“On Tuesday, retired Supreme Court Justice Sandra Day O’Connor officiated a same-sex marriage at the Supreme Court, the first gay wedding to take place in the court’s halls. (It wasn’t the first officiated by a justice, though; Ruth Bader Ginsburg beat O’Connor to that honor.) The event serves as a heartwarming confirmation that O’Connor’s shift to the left has continued through retirement—but it’s also a poignant reminder that the justice’s early retirement cut short what might have been an evolution from Reagan conservative to gay-rights luminary.”
California Governor Gavin Newsom issued a statement on the passing of O’Connor Friday:
“Jennifer and I are saddened by the passing of Justice O’Connor, an American icon who left a profound mark on history as the first woman to serve on our nation’s highest court.
“Surmounting countless barriers, Justice O’Connor graduated from Stanford Law School near the top of her class, rose to prominence in the Arizona statehouse as the first woman in the nation to serve as a majority leader, and served on the bench in Arizona before being nominated to the Supreme Court by President Reagan – with widespread support on both sides of the aisle.
“A strong voice for judicial independence and the rule of law, Justice O’Connor was known for her discerning and fair-minded approach and served a pivotal role at the center of the Court, including key votes reaffirming the right to abortion and upholding affirmative action in higher education.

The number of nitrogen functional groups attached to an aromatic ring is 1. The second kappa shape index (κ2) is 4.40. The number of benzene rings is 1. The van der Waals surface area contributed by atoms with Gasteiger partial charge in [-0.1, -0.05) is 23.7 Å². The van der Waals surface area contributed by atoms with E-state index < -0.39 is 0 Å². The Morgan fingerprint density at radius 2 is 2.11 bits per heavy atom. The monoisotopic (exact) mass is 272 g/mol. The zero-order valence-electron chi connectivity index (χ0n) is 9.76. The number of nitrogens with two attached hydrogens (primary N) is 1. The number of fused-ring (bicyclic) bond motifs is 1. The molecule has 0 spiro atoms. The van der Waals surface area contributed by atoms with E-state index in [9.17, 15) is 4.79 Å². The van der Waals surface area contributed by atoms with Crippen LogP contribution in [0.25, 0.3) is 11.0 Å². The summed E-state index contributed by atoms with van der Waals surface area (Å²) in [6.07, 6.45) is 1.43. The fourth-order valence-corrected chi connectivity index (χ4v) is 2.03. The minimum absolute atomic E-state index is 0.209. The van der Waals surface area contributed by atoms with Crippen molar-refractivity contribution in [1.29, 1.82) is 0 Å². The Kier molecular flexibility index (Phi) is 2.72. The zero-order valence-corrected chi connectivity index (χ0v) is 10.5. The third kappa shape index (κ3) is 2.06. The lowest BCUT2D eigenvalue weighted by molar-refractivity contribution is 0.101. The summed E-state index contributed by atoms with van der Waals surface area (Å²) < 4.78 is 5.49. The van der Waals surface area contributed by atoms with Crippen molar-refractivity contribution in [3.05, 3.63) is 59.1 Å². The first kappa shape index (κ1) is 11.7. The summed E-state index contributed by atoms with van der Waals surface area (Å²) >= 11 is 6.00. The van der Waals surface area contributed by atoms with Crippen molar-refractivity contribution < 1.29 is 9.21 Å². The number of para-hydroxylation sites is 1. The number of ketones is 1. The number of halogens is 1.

“With deep Arizona roots, Justice O’Connor was also an important voice on the Court for the entire American West, championing states’ freedom to craft solutions that meet local needs across our diverse country.
“Justice O’Connor opened doors for generations of women in politics and public service, and her enduring legacy is an inspiration to all of us. Our thoughts are with her family, colleagues and friends during this time of loss.”
O’Connor was born in El Paso, Texas, on March 26, 1930. She married John Jay O’Connor III in 1952. She received her B.A. and LL.B. from Stanford University. She served as Deputy County Attorney of San Mateo County, California, from 1952 to 1953 and as a civilian attorney for Quartermaster Market Center, Frankfurt, Germany, from 1954 to 1957.
From 1958 to 1960, she practiced law in Maryvale, Arizona, before serving as Assistant Attorney General of Arizona from 1965 to 1969. She was appointed to the Arizona State Senate in 1969 and was subsequently reelected to two two-year terms, during which she was selected as Majority Leader. In 1975 she was elected Judge of the Maricopa County Superior Court and served until 1979, when she was appointed to the Arizona Court of Appeals.
O’Connor authored five books: Lazy B: Growing Up on a Cattle Ranch in the American Southwest (2002); The Majesty of the Law: Reflections of a Supreme Court Justice (2002); Chico (2005); Finding Susie (2009); and Out of Order: Stories from the History of the Supreme Court (2013).